TeamPages wins over coaches and parents
If e-mail lists haven’t already spelled the end of the parent telephone tree, TeamPages—a Web site developed by a Vancouver-based company—certainly does. By combining group communication tools with social-networking features, TeamPages makes it easy for people involved in amateur sports to stay in touch and informed.
Launched in January 2007, TeamPages allows managers of youth and adult sports teams to post schedules, rosters, and news on-line, as well as send announcements to the entire team with a single click. Players can use the site to share statistics, photos, and video, and send messages to each other.
Nick Ross isn’t sure how he managed three youth soccer teams in Victoria before signing up for TeamPages.
“I was flying by the seat of my pants,” Ross told the Georgia Straight in a phone interview. “It was calling on Friday to make sure everybody was at the right field at the right time on Saturday.”
Ross has replaced countless e-mails, phone calls, and photocopied schedules with a TeamPages account for each of his three teams. He created profiles for the teams in 10 minutes, and has uploaded schedules, maps, and even a video explanation of the offside rule.
Jeff Quon, whose son plays with the Vancouver Thunderbirds bantam hockey team, told the Straight that parents like him have come to rely on the site’s calendar.
“Most parents are Internet users, but are not thoroughly computer-literate,” Quon said by phone.
With TeamPages, parents can access information about all of their kids’ teams—provided the teams each have an account—from one page. They need only click on a link to get current schedules, and maps are automatically attached to addresses.
TeamPages founders Mike Tan and Adam Palmblad sat down with the Straight at an eatery in Yaletown, where their office is located. The two were being followed by a CBC camera crew for an episode of Fortune Hunters that’s expected to air early in 2009.
According to Tan, CEO of TeamPages, the site was inspired by two things: university professors and Facebook. While studying at the University of Victoria, he found it difficult to manage the soccer team he was captaining. His professors used software that helped them send group e-mails to students, and he and his friends had Facebook accounts. Combining the features of the two, he reasoned, would make his job easier.
“The browser is a great way to deliver software,” said Palmblad, who’s the site’s lead developer. “You can deliver an excellent user experience without having to worry about discs or printing materials.”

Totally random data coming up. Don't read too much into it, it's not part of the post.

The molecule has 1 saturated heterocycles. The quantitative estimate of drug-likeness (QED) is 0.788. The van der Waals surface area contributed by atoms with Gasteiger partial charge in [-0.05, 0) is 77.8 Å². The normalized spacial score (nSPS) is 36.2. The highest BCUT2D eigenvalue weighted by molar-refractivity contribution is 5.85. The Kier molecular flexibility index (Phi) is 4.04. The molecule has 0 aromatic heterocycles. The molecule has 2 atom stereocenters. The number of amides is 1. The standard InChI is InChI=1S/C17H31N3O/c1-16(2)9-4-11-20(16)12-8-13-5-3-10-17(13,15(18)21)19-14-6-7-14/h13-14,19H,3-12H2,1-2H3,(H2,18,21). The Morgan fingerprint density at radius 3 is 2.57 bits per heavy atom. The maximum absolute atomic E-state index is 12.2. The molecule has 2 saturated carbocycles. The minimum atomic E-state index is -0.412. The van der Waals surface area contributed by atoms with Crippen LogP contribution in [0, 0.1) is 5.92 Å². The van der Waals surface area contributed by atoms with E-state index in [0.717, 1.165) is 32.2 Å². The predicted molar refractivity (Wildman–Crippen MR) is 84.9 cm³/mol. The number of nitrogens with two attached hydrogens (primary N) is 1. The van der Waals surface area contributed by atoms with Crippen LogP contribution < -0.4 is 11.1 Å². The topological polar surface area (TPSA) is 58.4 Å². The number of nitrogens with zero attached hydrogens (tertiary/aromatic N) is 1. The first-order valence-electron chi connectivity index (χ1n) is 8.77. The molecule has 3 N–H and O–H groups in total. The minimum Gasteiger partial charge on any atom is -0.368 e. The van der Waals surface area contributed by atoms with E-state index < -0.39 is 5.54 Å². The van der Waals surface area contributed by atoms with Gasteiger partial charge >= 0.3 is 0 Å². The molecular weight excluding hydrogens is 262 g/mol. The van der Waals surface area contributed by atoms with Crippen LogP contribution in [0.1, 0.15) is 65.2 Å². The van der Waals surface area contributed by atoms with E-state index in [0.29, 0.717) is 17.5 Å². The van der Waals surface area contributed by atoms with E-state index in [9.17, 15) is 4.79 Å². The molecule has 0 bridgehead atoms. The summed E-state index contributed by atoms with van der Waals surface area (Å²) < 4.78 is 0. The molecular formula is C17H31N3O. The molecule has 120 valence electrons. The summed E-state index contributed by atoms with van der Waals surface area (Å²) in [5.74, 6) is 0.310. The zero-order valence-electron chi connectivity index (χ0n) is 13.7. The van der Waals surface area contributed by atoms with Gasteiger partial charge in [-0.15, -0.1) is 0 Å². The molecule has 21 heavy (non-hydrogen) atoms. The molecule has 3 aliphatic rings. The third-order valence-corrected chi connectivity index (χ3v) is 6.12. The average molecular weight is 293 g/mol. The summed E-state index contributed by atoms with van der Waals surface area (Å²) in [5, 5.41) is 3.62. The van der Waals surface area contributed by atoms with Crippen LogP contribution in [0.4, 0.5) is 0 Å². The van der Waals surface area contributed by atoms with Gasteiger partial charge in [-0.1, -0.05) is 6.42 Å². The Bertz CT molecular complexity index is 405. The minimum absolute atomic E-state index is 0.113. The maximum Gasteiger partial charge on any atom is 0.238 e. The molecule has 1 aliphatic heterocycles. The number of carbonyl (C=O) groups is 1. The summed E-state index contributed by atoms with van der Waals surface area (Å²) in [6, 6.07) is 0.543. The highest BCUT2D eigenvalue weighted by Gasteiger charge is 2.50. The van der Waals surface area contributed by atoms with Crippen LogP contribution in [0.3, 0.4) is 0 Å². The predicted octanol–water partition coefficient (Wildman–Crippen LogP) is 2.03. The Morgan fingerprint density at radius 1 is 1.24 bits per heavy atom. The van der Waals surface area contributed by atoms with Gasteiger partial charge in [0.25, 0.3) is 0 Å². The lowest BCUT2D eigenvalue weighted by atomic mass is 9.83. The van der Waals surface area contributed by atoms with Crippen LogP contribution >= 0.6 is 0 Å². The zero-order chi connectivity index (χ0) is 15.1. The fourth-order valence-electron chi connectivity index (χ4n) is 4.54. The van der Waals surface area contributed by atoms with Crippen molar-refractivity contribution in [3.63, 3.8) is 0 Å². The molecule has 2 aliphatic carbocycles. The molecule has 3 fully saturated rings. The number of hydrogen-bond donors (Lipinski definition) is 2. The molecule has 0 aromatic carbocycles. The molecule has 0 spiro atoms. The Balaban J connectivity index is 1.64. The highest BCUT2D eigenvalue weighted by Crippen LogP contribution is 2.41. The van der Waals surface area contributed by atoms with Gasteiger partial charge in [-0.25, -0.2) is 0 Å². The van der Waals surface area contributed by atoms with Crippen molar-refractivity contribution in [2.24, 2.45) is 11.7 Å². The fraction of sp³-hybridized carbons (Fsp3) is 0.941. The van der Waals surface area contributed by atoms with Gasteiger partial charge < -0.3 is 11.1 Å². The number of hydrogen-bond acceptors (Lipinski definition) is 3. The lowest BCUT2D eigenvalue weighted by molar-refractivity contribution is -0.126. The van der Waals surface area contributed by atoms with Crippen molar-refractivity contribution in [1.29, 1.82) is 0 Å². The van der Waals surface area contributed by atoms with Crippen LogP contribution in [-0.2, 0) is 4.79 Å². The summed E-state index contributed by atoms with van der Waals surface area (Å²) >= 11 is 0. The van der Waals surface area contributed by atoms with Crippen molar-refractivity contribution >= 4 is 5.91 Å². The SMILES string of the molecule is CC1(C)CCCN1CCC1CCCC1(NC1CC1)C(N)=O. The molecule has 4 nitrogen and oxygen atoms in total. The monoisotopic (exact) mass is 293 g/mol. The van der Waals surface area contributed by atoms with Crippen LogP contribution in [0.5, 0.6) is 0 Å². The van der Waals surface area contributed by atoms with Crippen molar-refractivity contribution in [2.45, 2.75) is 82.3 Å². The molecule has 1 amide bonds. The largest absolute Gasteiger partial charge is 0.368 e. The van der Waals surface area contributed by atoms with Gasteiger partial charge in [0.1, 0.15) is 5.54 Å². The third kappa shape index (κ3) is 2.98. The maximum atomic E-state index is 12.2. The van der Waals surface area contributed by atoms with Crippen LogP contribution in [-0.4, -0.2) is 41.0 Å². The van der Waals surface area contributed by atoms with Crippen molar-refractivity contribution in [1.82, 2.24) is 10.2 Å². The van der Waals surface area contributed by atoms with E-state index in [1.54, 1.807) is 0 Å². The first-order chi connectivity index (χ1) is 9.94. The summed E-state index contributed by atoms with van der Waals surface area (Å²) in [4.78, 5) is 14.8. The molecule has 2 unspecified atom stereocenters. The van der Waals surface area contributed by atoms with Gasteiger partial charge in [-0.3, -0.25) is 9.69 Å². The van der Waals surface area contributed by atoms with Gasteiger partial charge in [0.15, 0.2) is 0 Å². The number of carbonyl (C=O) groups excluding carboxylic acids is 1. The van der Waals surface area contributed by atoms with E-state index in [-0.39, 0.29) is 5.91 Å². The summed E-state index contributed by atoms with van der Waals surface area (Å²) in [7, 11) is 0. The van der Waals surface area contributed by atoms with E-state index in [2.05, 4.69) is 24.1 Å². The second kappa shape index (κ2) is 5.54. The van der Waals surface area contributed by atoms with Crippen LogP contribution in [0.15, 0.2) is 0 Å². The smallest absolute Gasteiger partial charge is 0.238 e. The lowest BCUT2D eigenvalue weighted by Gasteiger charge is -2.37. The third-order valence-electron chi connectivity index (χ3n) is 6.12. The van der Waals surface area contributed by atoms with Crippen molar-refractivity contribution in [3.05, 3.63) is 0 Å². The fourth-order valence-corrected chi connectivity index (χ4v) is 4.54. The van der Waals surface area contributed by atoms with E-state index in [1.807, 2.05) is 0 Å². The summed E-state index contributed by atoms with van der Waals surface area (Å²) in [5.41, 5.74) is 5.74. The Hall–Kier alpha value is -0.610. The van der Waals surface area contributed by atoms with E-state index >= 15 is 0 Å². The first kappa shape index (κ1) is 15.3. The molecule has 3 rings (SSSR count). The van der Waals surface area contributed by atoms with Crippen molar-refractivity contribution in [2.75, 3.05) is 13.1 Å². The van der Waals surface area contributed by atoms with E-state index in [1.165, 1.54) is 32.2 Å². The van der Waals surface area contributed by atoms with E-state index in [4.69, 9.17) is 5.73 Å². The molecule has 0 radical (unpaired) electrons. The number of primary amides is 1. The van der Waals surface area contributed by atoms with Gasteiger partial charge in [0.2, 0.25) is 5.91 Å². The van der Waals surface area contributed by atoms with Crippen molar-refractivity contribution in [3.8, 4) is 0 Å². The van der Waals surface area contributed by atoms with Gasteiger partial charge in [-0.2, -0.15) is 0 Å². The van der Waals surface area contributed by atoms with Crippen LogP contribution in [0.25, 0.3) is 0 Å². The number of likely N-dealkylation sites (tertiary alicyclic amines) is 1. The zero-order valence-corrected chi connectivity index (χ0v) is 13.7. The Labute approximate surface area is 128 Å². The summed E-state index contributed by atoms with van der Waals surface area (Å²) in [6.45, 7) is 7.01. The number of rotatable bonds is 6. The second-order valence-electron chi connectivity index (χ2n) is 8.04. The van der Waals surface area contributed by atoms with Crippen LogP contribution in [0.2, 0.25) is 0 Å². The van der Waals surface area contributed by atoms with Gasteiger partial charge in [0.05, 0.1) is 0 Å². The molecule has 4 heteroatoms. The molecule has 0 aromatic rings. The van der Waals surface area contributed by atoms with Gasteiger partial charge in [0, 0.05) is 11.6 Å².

TeamPages operates under the “freemium” business model. The free version of the site offers basic functions. Teams can pay $53.95 per year for premium features, more customization options, and the ability to upload more files, or $65.95 per year for all that and no advertising on their profile.
According to Tan, revenue growth will come from adding more sports teams and organizations, advertising, and selling goods such as team uniforms, T-shirts, equipment, and trophies.
Palmblad said that he and Tan make decisions on adding features to the site based on customers’ requests. A recent update made submitting an e-mail address optional when signing up players; parents had complained that children who don’t have e-mail addresses couldn’t use the site.
“The key is dealing with parents, who want things to be simple,” Tan said.
And secure. Last season, one of Ross’s teams—a group of 13-year-old boys—embraced its TeamPages profile, using it to post photos from games, have on-line conversations, and plan activities. Ross says that protecting his players’ privacy is essential.
Keeping personal information safe is also important for older sports teams. Russ Layton, a player-manager for Victoria’s Castaways Juniors over-35 soccer team, noted that his team has its own Web site but uses TeamPages to share pictures and exchange comments.
“Everyone is logging on once or twice a day to see what new content is up there,” he said.
Layton likes the fact that he can use TeamPages to send reminders to players via e-mail and text messaging. He still gets e-mails from players asking about the schedule, but he simply tells them to check the TeamPages profile.
“It’s saved me 20 or more e-mails a week,” he said, noting that adult players are worse than kids at remembering times and locations. “You’ve got to baby-sit them, too.”
For team managers, players, and parents, TeamPages is a win-win proposition.
“With TeamPages, I can manage three teams and can make sure parents are kept abreast of what’s going on,” Ross said. “It makes me look good.”